REVIEW / Nitroplus Blasterz: Heroines Infinite Duel (PS4)


With the launch of Street Fighter V exclusively on the PS4, many games that launched anywhere around the release of that game was definitely going to be overshadowed by SFVs immense popularity.  Knowing that, it is probably a safe bet that any other game launching around that time might have not gotten noticed as much.  While the SF game franchise usually offers fighting game fans everything that they look for, SFV fell somewhat short.




One fighting game that released about two months prior, however, that you may have overlooked has just about everything that a fighting game fan could want and some.  Nitroplus Blasterz: Heroines Infinite Duel from developers Examu and publisher Nitroplus have brought together all of the female characters from various visual novels and games released by Nitroplus, as well as those from manga and anime series that Nitroplus writers have been involved with to create a game that is fast, easy to jump into and challenging to master.




Nitroplus Blasterz: Heroines Infinite Duel offers the typical game mode selections that you will find in just about any other fighting game.  These selections include Story mode, Versus, Score Attack, Training, Network and a Gallery to view the in-game art assets as well as the videos that you will see during game-play.  The Story mode, or arcade mode, follows a short story that is based on the fighter that you have selected to play with for that session.  Versus allows you to play with a friend locally while the Network mode allows you to go online and fight players all over the world.  Score Attack sets you up against waves of fighters while you try to get the highest score before being defeated and Training will let you practice a particular fighters moves while letting you set the conditions to train under.




Getting started in Nitroplus Blasterz: Heroines Infinite Duel takes place just like any other fighting game that you have ever played.  Simply pop in the disc, choose your main fighter from a list of twelve that will eventually expand to fourteen (you have to unlock the last two fighters) and choose their color palette from a list of 16 to 18 selections.  You will then be able to choose two more fighters to join your team from a list of twenty that you can call on to deliver that extra blow to get you out of a sticky situation or to put down your opponent once and for all.  You don’t have control over those extra two team mates directly but you can call on them to land a few crushing blows.  Once you have chosen your team and the location that you wish to fight in, its time to go “heads up” with some of the fiercest female combatants to ever grace a video game.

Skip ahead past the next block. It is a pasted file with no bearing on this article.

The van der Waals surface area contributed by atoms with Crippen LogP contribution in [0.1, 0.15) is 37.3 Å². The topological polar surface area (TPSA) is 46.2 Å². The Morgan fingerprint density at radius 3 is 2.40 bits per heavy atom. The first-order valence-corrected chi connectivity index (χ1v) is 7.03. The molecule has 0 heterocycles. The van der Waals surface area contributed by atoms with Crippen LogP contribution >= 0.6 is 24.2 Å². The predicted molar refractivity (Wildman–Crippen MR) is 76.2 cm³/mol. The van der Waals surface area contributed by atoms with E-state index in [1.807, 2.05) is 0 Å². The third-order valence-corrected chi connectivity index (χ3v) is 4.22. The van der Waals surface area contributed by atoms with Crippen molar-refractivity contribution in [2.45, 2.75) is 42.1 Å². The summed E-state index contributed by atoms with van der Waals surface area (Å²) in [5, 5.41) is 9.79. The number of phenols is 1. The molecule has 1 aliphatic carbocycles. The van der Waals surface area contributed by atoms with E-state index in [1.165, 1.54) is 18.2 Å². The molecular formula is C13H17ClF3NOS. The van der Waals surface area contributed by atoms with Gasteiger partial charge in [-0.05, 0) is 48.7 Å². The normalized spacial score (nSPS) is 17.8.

While the game-play in Nitroplus Blasterz: Heroines Infinite Duel is fairly solid, the visuals leave a lot to be desired.  The character models are hand drawn and look like they were taken straight out of the visual novels that they each call home.  While that in and of itself was not a bad design choice on the part of the developers, the models just aren’t polished enough for me to care about the overall anesthetics of the fighter roster.  Having the ability to palette swap the outfits just doesn’t have the same punch when the designs aren’t all that inspiring in the first place.  The several different backgrounds that you do battle on are also uninspired and dull and there wasn’t a single one that is very memorable.




The underlying mechanics in Nitroplus Blasterz: Heroines Infinite Duel are sound and I was able to pull off some pretty sick moves while playing against the computer after only a couple of hours.  What gives me pause is that the move-sets of each of the characters is slim at best and I think that giving each of them five or six more attacks, evades and defense maneuvers would have helped to balance the roster out a bit more.  Each character has a set number of predictable CQC attacks, evasion moves, ranged attacks, projectile attacks and special attacks that can only be used when an attack meter is full.  While the visuals aren’t a total deal breaker, if you are going to put out a fighting game today, it needs to look as good as it plays.


These ladies are not messin' around!
  • 8/10
    Challenge - 8/10
  • 7/10
    Gameplay - 7/10
  • 6/10
    Design - 6/10


+ All the memorable heroines from popular visual novels
+ Sound game-play mechanics
+ Cool visual affects
+ Great music

– Bland visuals
– Short command lists
– Not enough fighters to choose from